I wandered into the Church when I was 19, an outsider in every sense and found grace and love and Jesus. I was one of the sinners Jesus welcomed, not at all like the Pharisees He condemned.
But it wasn’t long before I became an insider. And I like being an insider. I like clear lines between who’s in and who’s out, between who’s wrong and who’s right.
Somewhere along the way, I became less like the sinners Jesus welcomed, and more like the Pharisees He rebuked.
I am helping lead a Bible study this Fall for a precious community of women who are studying the table scenes in the book of Luke, looking at the way Jesus treated and interacted with people. I love how this study is allowing us to focus on passages and conversations that don’t always make the Sunday School Top 10. For example: That time a Pharisee invited Jesus to lunch, and He spent the meal rebuking his host and his host’s friends. #awkward
I learned a LOT from my study of the Pharisees, and the drift toward phariseeism in my own life. I think this is the natural drift of humanity, the pull toward being a religious insider. And I want to take this seriously, learn from this passage and respond the Jesus’ rebuke.
What does Jesus rebuke the Pharisees for in this awkward lunch?
Cleaning up the outside while letting the inside grow rot.
Now you Pharisees clean the outside of the cup and of the platter; but inside of you, you are full of robbery and wickedness. You foolish ones, did not He who made the outside make the inside also? But give that which is within as charity, and then all things are clean for you. (Luke 11:39-41)
This metaphor is such a compelling image. Imagine coming over to my house and admiring my beautiful dishes, shiny and sparkling, and then finding maggoty food inside them.
When I was first making notes on this passage, one of my take aways was “inside > outside”. And if you stick with the metaphor, it is more important for the inside of the cup to be clean. But the point here is that God made the WHOLE CUP! My outward actions AND my inward heart are God’s, and I want to care for both. I need the blood of Christ for BOTH.
The outside is what people see, so the outside is what the world cares about, and it’s easy for the outside (my appearance and actions) to become my focus. But the whole cup is God’s.
My questions for myself, for us in response to this idea of making sure we’re not valuing outsides over insides:
- On a very basic, surface level: How much time do I spend on my appearance v. my character? How much time do I spend on Jesus-oriented or Christian activities that people see compared to invisible things, caring for my heart, character, soul?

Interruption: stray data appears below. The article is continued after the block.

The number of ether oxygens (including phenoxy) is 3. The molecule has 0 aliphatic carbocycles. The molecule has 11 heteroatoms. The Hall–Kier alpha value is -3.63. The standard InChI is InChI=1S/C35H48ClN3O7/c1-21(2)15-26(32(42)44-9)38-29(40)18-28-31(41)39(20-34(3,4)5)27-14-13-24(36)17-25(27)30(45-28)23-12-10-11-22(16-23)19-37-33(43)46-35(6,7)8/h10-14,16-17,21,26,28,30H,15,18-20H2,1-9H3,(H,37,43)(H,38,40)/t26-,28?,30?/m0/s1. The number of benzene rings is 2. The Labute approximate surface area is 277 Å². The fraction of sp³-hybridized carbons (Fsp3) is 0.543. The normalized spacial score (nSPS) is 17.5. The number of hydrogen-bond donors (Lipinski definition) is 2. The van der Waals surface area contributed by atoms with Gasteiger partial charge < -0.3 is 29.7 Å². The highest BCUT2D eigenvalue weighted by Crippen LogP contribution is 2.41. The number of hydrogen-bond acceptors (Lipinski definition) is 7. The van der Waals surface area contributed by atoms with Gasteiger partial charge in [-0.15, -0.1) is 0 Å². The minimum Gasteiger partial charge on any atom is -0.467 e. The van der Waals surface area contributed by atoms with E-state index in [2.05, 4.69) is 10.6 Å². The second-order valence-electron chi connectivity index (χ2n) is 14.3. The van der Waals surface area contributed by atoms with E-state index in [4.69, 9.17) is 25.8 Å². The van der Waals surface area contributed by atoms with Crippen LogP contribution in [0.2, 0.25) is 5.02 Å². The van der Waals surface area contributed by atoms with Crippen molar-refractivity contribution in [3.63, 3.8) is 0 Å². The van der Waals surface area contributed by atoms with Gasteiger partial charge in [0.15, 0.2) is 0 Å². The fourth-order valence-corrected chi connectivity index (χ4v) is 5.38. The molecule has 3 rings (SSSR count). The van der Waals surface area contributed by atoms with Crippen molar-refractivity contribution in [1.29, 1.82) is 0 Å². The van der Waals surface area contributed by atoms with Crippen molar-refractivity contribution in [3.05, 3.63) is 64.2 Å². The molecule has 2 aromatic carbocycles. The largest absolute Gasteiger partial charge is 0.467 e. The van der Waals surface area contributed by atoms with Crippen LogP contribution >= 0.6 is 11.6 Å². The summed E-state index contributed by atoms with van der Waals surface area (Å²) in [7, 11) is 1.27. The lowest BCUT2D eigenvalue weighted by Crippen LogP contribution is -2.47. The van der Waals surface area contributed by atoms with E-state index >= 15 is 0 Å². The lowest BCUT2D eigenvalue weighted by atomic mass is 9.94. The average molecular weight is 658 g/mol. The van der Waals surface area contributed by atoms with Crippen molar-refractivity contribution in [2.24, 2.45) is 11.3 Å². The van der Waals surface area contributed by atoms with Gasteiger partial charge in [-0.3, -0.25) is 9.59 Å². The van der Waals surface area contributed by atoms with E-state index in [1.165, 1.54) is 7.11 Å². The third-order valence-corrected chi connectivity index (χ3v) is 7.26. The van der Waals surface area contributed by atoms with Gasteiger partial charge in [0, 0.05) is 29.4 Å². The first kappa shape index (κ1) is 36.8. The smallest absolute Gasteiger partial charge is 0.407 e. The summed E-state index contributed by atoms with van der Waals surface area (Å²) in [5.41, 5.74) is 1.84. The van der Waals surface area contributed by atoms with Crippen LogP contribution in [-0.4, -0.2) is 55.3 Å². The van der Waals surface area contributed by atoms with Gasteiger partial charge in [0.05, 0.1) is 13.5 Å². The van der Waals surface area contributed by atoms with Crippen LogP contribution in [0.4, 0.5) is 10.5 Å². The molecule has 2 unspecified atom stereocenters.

- Do I talk ABOUT God more than I talk TO God?
- As a parent (UGH.): To what extent am I driven in my parenting by what people think of ME? Do I have success as a Christian parent wrapped up in my children’s behavior?
Jesus also rebukes the Pharisees for
“You love the chief seats in the synagogues and the respectful greetings in the market places…” (Luke 11:43)
Pride tends to make us into nonlisteners. We can speak, but we cannot hear. We think no one has anything to tell us. If so, we are slipping into a legalistic, prideful mind-set, which is death to genuine spirituality. (NIVAC)
This one is the most convicting to me. Pride is such a danger to our souls, particularly in matters of faith and religion.
Pride puts me at the center of the universe. Pride can twist even the most spiritual, holy behavior, and make it about me.
I look like I’m serving others, I’m serving God. But if it’s rooted in pride – in being important, in getting titles or positions, or even just the lovely important feeling of being needed and necessary – then it’s for me, not for you or for God. GROSS. Lord Jesus, save us from the temptation to “preen ourselves in the radiance of public flattery.”
So I ask myself, and I ask you:
- With every action, choice, habit, especially those others see: Who is this FOR? What is my WHY? And I try to answer honestly…
- When I’m not thanked or appreciated or noticed, how do I respond? And what does that tell me about my motivations?
- My God, whom I love and follow, had no place to lay His head. He was a homeless itinerant. He had no material possessions, and walked the road to the cross, laying down His life. Am I using Him to advance my own fame, my own reputation?
The Pharisees in Luke 11 do not respond well to Jesus’ rebuke. I believe He spoke in love for them, as He speaks in love for me.
Am I humble enough to hear Jesus, even if He’s revealing things I don’t want to see?